DEGGANS:  Now, David, you called for "60 minutes" to retract this story more than a week before they actually did.  What did you see in reporting that made you question what they were doing and what do you think happened here?

DAVID BROCK, MEDIA MATTERS FOR AMERICA: Well, the first thing we saw was the day after the "60 Minutes" report ran.  On FOX News, it was disclosed they had used Davies as a source up to the point where he demanded money.  So, that was one flag.

Obviously, Davies has a book out from a right wing publisher.  That was the second flag.

And then "The Washington Post" story ran, that day, we asked for a retraction.  That took quite a while.  The excuse that CBS is giving now is that they were dupes.  Dupes of what?

I think they were eager and willing dupes of a right wing hoax.  They suspended the traditional standards of CBS News and they adopted the shoddy practices of FOX News, and when you get and go down the FOX path, that's where you end up.

And, really, the bigger piece for me is we have written a book called "Benghazi Hoax" for Media Matters and everybody that followed this story for the past 13 months knows that the entire scandal is a hoax.  The only reason the story exists is partisan politics, Republicans trying to sabotage health care, and prevent Hillary Clinton from running for president.

DEGGANS:  Now, we would expect that from a group like Media Matters, you would see it that way.

Let me turn to Kelly McBride in Tampa.

You are an ethics instructor.  Before CBS retracted this story, Lara Logan made a point saying they spent a year investigating this.

So, should there be an independent investigation to figure out what happened with reporting in this story and what do you make of David's allegations about why this story may have happened in the first place?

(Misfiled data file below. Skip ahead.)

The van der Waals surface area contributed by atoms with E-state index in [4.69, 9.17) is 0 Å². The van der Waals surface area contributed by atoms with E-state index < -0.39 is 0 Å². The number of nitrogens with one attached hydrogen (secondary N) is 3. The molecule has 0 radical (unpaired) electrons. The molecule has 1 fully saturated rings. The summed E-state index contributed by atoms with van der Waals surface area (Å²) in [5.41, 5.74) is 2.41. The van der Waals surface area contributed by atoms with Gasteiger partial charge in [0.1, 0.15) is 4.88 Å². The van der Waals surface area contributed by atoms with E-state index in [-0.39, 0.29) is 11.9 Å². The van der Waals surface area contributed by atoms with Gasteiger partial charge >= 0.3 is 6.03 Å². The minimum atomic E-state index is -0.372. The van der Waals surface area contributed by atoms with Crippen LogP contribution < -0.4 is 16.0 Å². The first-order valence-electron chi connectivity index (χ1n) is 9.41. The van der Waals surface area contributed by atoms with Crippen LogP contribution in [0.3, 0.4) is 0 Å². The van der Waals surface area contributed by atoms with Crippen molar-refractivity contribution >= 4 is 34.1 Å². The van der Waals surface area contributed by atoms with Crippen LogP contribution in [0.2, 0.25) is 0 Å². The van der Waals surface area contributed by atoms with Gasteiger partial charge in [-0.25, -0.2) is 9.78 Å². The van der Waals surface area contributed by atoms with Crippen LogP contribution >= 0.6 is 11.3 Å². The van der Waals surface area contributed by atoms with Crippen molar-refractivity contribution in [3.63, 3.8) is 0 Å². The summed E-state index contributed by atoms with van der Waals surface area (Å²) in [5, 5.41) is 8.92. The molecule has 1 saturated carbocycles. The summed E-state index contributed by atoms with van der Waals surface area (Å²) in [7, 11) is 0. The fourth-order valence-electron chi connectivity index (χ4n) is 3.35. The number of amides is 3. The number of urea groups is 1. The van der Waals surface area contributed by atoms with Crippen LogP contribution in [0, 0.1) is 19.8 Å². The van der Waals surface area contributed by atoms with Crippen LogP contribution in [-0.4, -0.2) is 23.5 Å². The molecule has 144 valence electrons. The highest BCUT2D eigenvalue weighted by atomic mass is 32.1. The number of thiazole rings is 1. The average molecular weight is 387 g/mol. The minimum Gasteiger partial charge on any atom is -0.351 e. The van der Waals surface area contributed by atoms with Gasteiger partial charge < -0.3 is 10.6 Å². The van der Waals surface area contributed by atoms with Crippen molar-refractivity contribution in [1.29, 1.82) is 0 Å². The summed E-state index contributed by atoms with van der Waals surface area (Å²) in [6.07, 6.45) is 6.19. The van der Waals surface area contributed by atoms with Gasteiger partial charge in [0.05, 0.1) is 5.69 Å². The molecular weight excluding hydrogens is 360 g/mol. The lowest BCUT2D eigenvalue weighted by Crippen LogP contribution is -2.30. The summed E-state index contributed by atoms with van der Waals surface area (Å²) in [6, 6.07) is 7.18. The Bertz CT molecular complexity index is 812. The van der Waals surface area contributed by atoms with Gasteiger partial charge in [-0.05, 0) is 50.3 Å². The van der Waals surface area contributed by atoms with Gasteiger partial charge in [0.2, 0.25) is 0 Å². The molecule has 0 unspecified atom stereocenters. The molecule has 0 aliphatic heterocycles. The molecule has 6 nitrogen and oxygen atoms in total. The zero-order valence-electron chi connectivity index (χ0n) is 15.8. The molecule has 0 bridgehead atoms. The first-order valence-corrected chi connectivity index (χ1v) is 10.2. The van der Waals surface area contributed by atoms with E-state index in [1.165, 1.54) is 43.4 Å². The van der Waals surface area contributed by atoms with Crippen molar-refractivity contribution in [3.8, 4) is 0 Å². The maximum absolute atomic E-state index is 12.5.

KELLY MCBRIDE, POYNTER INSTITUTE FOR MEDIA STUDIES:  So, whether it's an independent investigator or whether CBS does its own investigation, the really important thing is that they transparently reveal to the public why they made these mistakes.  The day after their report came out, "The Washington Post" story pointed out that Davies original account that he gave to his employer was very different.  CBS, at that point, was defending the story.  So, it makes you think they knew that there was a discrepancy with their source.  They knew that there were some red flags.

Normally, when you have something like that as a journalist, you try and resolve it by at least talking to other people at the scene who could confirm that Davies was actually there.  Because that's what's being questioned is, was he really at the embassy when it was being attacked?  And because they didn't reveal whether they did that, it's - the public has no idea right now what went wrong with CBS.

Was it - was it a problem with their reporting or was it a problem that proceeds their reporting where they just accepted this source because he already had a book out, because the book was published by a company that is owned by CBS.  There's so many questions that what's really important is revealing the answers to those very specific questions to the public and not necessarily whether it's an independent investigator or an internal investigator.

DEGGANS:  OK, I will point out that "The Washington Post" report you talked about came out a few days after the "60 Minutes" report.

So, Bill, I'm going to play devil's advocate here and say is it possible that intelligence and military sources held back news of this incident report and the FBI report from "60 Minutes" in order to let them report something that was false and then kind of ambushed them with this news to you and perhaps to some other sources?  Could this have been some kind of weird sucker punch?